• Increases collecting duct permeability to water and urea
  • Increases loop of Henle and collecting duct reabsorption of NaCl
  • Vasoconstriction

Conditions of water excess Body fluids become hypotonic, and ADH release and thirst are suppressed. In the absence of ADH, the collecting duct is impermeable to water and a large volume of hypotonic urine is produced, so restoring normal plasma osmolarity. Conditions of water deficit Body fluids are hypertonic, ADH secretion and thirst are stimulated. The collecting duct becomes permeable, water is reabsorbed into the lumen, and a small volume of hypertonic urine is excreted. The ability to concentrate or dilute urine depends on the counter-current multiplication system in the loop of Henle. Essentially, a medullary concentration gradient is generated (partly by the active transport of NaCl) which provides the osmotic driving force for the reabsorption of water from the lumen of the collecting duct when ADH is present. Children have a circadian rhythm in ADH secretion—high at night and low during the day. Adults essentially have a constant ADH secretion over a 24-h period, with slight increases occurring around mealtimes. At these times, increased ADH secretion probably acts to prevent sudden increases in plasma osmolality that would otherwise occur due to ingestion of solutes in a meal. P.655
Renal physiology: regulation of sodium and potassium excretion Sodium regulation NaCl is the main determinant of ECF osmolality1 and volume. Low-pressure receptors in the pulmonary vasculature and cardiac atria, and high-pressure baroreceptors in the aortic arch and carotid sinus, recognize changes in the circulating volume. Decreased blood volume triggers increased sympathetic nerve activity and stimulates ADH secretion, which results in reduced NaCl excretion. Conversely, when blood volumes are increased, sympathetic activity and ADH secretion are suppressed, and NaCl excretion is enhanced (natriuresis). A variety of natriuretic peptides have been isolated which cause a natriuresis. Under physiological conditions, renal natriuretric peptide (urodilatin) is the most important of these. Atrial natriuretic hormone (ANP) may influence sodium output under conditions of heart failure. Renin–Angiotensin–Aldosterone system Renin is an enzyme made and stored in the juxta-glomerular cells found in the walls of the afferent arteriole. Factors increasing renin secretion are:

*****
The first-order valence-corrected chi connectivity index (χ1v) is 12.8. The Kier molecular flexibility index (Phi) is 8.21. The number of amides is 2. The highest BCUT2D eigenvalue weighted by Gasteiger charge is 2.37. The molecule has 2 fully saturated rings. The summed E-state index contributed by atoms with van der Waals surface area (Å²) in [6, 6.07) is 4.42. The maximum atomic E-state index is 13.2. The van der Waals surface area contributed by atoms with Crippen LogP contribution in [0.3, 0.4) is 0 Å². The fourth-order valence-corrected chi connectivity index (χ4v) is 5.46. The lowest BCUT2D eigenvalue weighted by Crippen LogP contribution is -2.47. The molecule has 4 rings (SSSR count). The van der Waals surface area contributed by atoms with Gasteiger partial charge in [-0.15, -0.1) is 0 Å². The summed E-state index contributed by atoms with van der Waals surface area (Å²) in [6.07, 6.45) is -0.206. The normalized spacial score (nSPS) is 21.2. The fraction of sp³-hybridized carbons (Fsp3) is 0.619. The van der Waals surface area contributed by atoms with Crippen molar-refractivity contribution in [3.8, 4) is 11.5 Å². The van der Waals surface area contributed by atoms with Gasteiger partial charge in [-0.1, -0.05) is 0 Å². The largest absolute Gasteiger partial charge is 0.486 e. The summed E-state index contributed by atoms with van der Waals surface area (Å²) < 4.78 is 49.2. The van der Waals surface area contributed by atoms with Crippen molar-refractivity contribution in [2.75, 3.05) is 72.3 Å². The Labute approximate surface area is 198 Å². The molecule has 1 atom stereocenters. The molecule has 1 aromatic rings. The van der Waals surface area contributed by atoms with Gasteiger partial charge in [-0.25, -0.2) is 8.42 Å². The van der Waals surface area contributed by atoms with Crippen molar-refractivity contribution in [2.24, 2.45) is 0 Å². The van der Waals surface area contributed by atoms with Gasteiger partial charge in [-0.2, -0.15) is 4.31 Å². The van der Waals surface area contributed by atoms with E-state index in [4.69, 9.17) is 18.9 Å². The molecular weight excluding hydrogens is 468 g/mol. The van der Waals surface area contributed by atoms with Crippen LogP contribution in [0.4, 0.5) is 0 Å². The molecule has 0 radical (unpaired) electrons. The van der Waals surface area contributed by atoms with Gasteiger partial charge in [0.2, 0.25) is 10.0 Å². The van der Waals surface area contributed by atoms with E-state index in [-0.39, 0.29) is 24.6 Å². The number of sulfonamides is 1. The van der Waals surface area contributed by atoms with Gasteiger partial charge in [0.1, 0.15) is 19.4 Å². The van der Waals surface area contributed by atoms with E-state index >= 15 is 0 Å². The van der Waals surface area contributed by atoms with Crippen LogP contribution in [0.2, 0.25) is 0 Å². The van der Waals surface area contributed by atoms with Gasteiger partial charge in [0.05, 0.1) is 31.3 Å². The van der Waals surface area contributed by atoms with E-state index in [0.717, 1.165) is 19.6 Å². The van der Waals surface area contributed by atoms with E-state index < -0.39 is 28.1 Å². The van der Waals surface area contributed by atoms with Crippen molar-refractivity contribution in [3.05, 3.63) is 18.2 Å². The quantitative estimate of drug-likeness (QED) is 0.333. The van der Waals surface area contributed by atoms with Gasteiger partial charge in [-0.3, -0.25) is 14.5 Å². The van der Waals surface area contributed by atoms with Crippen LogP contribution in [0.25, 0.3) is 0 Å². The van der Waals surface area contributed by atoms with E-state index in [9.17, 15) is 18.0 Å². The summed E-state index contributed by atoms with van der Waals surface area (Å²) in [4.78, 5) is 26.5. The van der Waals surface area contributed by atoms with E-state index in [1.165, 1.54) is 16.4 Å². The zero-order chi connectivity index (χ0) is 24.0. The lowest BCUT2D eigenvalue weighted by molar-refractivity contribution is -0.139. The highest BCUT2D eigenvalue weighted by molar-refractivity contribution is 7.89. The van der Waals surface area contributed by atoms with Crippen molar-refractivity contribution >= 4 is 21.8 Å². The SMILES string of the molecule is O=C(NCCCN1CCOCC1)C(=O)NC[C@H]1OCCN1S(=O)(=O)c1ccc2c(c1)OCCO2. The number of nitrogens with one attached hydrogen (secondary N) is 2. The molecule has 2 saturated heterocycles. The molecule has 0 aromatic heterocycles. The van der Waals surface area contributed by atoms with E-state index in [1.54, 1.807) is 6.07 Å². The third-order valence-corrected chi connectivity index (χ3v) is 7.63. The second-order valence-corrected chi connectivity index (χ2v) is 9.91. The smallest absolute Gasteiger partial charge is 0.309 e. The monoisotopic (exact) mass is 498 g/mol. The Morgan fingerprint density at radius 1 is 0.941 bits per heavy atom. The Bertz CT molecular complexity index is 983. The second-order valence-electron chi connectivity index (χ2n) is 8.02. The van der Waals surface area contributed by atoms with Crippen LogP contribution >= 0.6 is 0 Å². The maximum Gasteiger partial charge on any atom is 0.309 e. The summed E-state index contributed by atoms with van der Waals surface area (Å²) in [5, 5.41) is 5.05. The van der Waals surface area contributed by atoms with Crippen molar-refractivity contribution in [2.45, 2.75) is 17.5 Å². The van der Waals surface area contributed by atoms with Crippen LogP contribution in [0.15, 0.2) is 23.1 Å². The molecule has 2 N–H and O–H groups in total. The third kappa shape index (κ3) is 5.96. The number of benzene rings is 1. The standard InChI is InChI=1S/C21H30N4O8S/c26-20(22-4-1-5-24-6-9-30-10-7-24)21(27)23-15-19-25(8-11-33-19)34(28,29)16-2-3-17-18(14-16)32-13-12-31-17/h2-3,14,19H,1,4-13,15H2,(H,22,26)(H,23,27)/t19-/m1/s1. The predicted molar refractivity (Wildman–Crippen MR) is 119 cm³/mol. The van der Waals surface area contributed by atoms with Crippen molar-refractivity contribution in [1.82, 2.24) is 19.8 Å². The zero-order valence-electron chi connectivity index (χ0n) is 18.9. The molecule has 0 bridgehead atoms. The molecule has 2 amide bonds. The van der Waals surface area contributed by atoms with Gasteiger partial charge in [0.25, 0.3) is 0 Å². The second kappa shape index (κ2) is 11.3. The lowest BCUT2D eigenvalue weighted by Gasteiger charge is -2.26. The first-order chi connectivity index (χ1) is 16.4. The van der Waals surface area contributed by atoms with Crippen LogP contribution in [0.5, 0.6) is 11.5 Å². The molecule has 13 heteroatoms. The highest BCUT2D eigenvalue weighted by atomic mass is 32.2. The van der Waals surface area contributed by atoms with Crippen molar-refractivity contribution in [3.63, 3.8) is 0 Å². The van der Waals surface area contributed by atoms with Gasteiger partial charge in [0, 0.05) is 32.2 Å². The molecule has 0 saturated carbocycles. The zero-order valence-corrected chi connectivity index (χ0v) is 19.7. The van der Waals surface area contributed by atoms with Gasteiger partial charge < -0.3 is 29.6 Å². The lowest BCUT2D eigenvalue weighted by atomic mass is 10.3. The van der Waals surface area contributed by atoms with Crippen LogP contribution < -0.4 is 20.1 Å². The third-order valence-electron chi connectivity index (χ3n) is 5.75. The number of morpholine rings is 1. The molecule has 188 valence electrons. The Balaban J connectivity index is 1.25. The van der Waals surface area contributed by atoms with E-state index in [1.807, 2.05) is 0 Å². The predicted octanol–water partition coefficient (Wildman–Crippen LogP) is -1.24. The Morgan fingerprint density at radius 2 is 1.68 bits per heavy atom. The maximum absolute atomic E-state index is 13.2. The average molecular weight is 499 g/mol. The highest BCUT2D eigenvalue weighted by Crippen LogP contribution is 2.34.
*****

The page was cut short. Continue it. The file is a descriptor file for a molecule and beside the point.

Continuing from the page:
• Reduced perfusion of afferent arteriole
  • Sympathetic nerve activity
  • Reduced Na+ delivery to the macula densa